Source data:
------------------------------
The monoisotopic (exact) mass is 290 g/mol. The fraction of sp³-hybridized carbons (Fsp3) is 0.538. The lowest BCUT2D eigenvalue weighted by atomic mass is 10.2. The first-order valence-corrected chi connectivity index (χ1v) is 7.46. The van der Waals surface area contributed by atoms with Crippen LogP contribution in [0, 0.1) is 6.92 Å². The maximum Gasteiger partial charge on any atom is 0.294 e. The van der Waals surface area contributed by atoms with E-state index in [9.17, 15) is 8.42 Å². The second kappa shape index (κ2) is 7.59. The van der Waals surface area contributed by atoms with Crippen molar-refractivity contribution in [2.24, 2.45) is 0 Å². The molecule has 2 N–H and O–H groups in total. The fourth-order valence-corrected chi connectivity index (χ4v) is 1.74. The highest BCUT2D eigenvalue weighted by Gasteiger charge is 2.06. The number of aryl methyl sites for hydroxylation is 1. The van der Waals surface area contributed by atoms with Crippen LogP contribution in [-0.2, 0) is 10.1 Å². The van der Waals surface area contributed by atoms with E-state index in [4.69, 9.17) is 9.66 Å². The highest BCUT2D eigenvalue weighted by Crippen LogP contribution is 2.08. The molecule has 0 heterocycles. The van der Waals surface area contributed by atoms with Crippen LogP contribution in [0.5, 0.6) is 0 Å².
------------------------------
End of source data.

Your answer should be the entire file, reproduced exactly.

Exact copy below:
The monoisotopic (exact) mass is 290 g/mol. The fraction of sp³-hybridized carbons (Fsp3) is 0.538. The lowest BCUT2D eigenvalue weighted by atomic mass is 10.2. The first-order valence-corrected chi connectivity index (χ1v) is 7.46. The van der Waals surface area contributed by atoms with Crippen LogP contribution in [0, 0.1) is 6.92 Å². The maximum Gasteiger partial charge on any atom is 0.294 e. The van der Waals surface area contributed by atoms with E-state index in [9.17, 15) is 8.42 Å². The second kappa shape index (κ2) is 7.59. The van der Waals surface area contributed by atoms with Crippen molar-refractivity contribution in [2.24, 2.45) is 0 Å². The molecule has 2 N–H and O–H groups in total. The fourth-order valence-corrected chi connectivity index (χ4v) is 1.74. The highest BCUT2D eigenvalue weighted by Gasteiger charge is 2.06. The number of aryl methyl sites for hydroxylation is 1. The van der Waals surface area contributed by atoms with Crippen LogP contribution in [-0.2, 0) is 10.1 Å². The van der Waals surface area contributed by atoms with E-state index in [4.69, 9.17) is 9.66 Å². The highest BCUT2D eigenvalue weighted by Crippen LogP contribution is 2.08. The molecule has 0 heterocycles. The van der Waals surface area contributed by atoms with Crippen LogP contribution in [0.5, 0.6) is 0 Å².